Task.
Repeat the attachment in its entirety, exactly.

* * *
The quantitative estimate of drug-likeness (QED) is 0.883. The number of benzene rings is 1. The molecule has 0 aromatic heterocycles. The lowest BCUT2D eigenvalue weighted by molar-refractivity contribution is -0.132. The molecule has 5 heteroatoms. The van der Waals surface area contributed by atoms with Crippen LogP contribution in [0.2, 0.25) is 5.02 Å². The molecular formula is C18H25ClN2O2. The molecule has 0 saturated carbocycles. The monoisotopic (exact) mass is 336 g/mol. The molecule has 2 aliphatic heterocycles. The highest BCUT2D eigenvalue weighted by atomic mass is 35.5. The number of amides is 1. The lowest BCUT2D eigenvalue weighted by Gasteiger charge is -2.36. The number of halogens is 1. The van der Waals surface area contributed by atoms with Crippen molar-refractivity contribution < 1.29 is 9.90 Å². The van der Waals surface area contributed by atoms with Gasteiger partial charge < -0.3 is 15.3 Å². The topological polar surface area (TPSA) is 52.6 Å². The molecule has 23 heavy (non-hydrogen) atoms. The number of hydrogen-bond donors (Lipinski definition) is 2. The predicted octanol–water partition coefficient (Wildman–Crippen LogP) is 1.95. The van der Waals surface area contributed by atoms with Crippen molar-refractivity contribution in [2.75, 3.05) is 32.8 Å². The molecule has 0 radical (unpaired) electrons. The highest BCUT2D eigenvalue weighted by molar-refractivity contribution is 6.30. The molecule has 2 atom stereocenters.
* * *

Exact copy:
The quantitative estimate of drug-likeness (QED) is 0.883. The number of benzene rings is 1. The molecule has 0 aromatic heterocycles. The lowest BCUT2D eigenvalue weighted by molar-refractivity contribution is -0.132. The molecule has 5 heteroatoms. The van der Waals surface area contributed by atoms with Crippen LogP contribution in [0.2, 0.25) is 5.02 Å². The molecular formula is C18H25ClN2O2. The molecule has 0 saturated carbocycles. The monoisotopic (exact) mass is 336 g/mol. The molecule has 2 aliphatic heterocycles. The highest BCUT2D eigenvalue weighted by atomic mass is 35.5. The number of amides is 1. The lowest BCUT2D eigenvalue weighted by Gasteiger charge is -2.36. The number of halogens is 1. The van der Waals surface area contributed by atoms with Crippen molar-refractivity contribution < 1.29 is 9.90 Å². The van der Waals surface area contributed by atoms with Gasteiger partial charge < -0.3 is 15.3 Å². The topological polar surface area (TPSA) is 52.6 Å². The molecule has 23 heavy (non-hydrogen) atoms. The number of hydrogen-bond donors (Lipinski definition) is 2. The predicted octanol–water partition coefficient (Wildman–Crippen LogP) is 1.95. The van der Waals surface area contributed by atoms with Crippen molar-refractivity contribution in [2.75, 3.05) is 32.8 Å². The molecule has 0 radical (unpaired) electrons. The highest BCUT2D eigenvalue weighted by molar-refractivity contribution is 6.30. The molecule has 2 atom stereocenters.